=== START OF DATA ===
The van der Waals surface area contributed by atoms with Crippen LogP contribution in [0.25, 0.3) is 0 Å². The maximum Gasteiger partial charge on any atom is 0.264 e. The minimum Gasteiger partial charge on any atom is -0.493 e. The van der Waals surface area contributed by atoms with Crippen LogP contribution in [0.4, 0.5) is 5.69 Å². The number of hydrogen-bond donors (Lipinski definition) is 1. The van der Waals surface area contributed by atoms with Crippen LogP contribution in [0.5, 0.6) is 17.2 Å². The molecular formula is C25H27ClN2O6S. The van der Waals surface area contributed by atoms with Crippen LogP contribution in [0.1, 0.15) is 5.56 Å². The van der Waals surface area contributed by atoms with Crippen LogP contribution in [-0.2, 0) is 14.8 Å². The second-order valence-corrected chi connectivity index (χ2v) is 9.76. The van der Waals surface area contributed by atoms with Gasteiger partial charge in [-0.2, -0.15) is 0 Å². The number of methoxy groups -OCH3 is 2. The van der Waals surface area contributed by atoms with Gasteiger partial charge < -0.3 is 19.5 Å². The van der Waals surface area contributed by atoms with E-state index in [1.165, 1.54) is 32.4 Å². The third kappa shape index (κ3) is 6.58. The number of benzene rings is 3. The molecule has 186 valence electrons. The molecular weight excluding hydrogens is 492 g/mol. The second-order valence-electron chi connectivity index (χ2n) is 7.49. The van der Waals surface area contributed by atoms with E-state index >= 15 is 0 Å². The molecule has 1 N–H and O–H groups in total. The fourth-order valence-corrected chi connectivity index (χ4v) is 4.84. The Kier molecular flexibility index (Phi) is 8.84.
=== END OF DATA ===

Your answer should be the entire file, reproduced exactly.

The van der Waals surface area contributed by atoms with Crippen LogP contribution in [0.25, 0.3) is 0 Å². The maximum Gasteiger partial charge on any atom is 0.264 e. The minimum Gasteiger partial charge on any atom is -0.493 e. The van der Waals surface area contributed by atoms with Crippen LogP contribution in [0.4, 0.5) is 5.69 Å². The number of hydrogen-bond donors (Lipinski definition) is 1. The van der Waals surface area contributed by atoms with Crippen LogP contribution in [0.5, 0.6) is 17.2 Å². The molecular formula is C25H27ClN2O6S. The van der Waals surface area contributed by atoms with Crippen LogP contribution in [0.1, 0.15) is 5.56 Å². The van der Waals surface area contributed by atoms with Crippen LogP contribution in [-0.2, 0) is 14.8 Å². The second-order valence-corrected chi connectivity index (χ2v) is 9.76. The van der Waals surface area contributed by atoms with Gasteiger partial charge in [-0.2, -0.15) is 0 Å². The number of methoxy groups -OCH3 is 2. The van der Waals surface area contributed by atoms with Gasteiger partial charge < -0.3 is 19.5 Å². The van der Waals surface area contributed by atoms with E-state index in [1.165, 1.54) is 32.4 Å². The third kappa shape index (κ3) is 6.58. The number of benzene rings is 3. The molecule has 186 valence electrons. The molecular weight excluding hydrogens is 492 g/mol. The second-order valence-electron chi connectivity index (χ2n) is 7.49. The van der Waals surface area contributed by atoms with E-state index >= 15 is 0 Å². The molecule has 1 N–H and O–H groups in total. The fourth-order valence-corrected chi connectivity index (χ4v) is 4.84. The Kier molecular flexibility index (Phi) is 8.84.